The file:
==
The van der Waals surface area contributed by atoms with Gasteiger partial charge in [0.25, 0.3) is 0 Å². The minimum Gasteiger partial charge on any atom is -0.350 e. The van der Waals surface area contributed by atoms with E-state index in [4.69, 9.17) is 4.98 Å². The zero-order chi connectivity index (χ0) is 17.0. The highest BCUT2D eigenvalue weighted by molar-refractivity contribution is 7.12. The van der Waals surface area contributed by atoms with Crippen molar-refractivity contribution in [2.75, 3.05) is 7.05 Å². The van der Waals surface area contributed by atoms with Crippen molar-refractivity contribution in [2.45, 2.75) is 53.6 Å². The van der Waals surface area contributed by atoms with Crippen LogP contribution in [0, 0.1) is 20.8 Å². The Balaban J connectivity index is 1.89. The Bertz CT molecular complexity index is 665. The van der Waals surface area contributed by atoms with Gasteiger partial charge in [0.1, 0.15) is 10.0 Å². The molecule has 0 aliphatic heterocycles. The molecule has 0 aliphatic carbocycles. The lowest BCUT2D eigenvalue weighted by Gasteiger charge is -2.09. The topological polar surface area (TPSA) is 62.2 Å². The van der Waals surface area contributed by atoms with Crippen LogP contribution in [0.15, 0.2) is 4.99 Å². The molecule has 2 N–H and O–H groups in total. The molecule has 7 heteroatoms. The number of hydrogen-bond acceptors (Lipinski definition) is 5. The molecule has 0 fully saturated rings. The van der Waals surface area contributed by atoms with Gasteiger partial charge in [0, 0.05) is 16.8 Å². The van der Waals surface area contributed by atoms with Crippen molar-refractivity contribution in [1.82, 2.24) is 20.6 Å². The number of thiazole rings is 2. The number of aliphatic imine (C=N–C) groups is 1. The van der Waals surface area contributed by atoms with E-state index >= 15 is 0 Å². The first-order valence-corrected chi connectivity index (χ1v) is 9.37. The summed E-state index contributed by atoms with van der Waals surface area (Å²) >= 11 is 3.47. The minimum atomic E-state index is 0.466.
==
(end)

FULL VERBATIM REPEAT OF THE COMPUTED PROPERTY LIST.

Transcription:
The van der Waals surface area contributed by atoms with Gasteiger partial charge in [0.25, 0.3) is 0 Å². The minimum Gasteiger partial charge on any atom is -0.350 e. The van der Waals surface area contributed by atoms with E-state index in [4.69, 9.17) is 4.98 Å². The zero-order chi connectivity index (χ0) is 17.0. The highest BCUT2D eigenvalue weighted by molar-refractivity contribution is 7.12. The van der Waals surface area contributed by atoms with Crippen molar-refractivity contribution in [2.75, 3.05) is 7.05 Å². The van der Waals surface area contributed by atoms with Crippen molar-refractivity contribution in [2.45, 2.75) is 53.6 Å². The van der Waals surface area contributed by atoms with Crippen LogP contribution in [0, 0.1) is 20.8 Å². The Balaban J connectivity index is 1.89. The Bertz CT molecular complexity index is 665. The van der Waals surface area contributed by atoms with Gasteiger partial charge in [0.1, 0.15) is 10.0 Å². The molecule has 0 aliphatic heterocycles. The molecule has 0 aliphatic carbocycles. The lowest BCUT2D eigenvalue weighted by Gasteiger charge is -2.09. The topological polar surface area (TPSA) is 62.2 Å². The van der Waals surface area contributed by atoms with Crippen LogP contribution in [0.15, 0.2) is 4.99 Å². The molecule has 2 N–H and O–H groups in total. The molecule has 7 heteroatoms. The number of hydrogen-bond acceptors (Lipinski definition) is 5. The molecule has 0 fully saturated rings. The van der Waals surface area contributed by atoms with Gasteiger partial charge in [0, 0.05) is 16.8 Å². The van der Waals surface area contributed by atoms with Crippen molar-refractivity contribution in [1.82, 2.24) is 20.6 Å². The number of thiazole rings is 2. The number of aliphatic imine (C=N–C) groups is 1. The van der Waals surface area contributed by atoms with E-state index >= 15 is 0 Å². The first-order valence-corrected chi connectivity index (χ1v) is 9.37. The summed E-state index contributed by atoms with van der Waals surface area (Å²) >= 11 is 3.47. The minimum atomic E-state index is 0.466.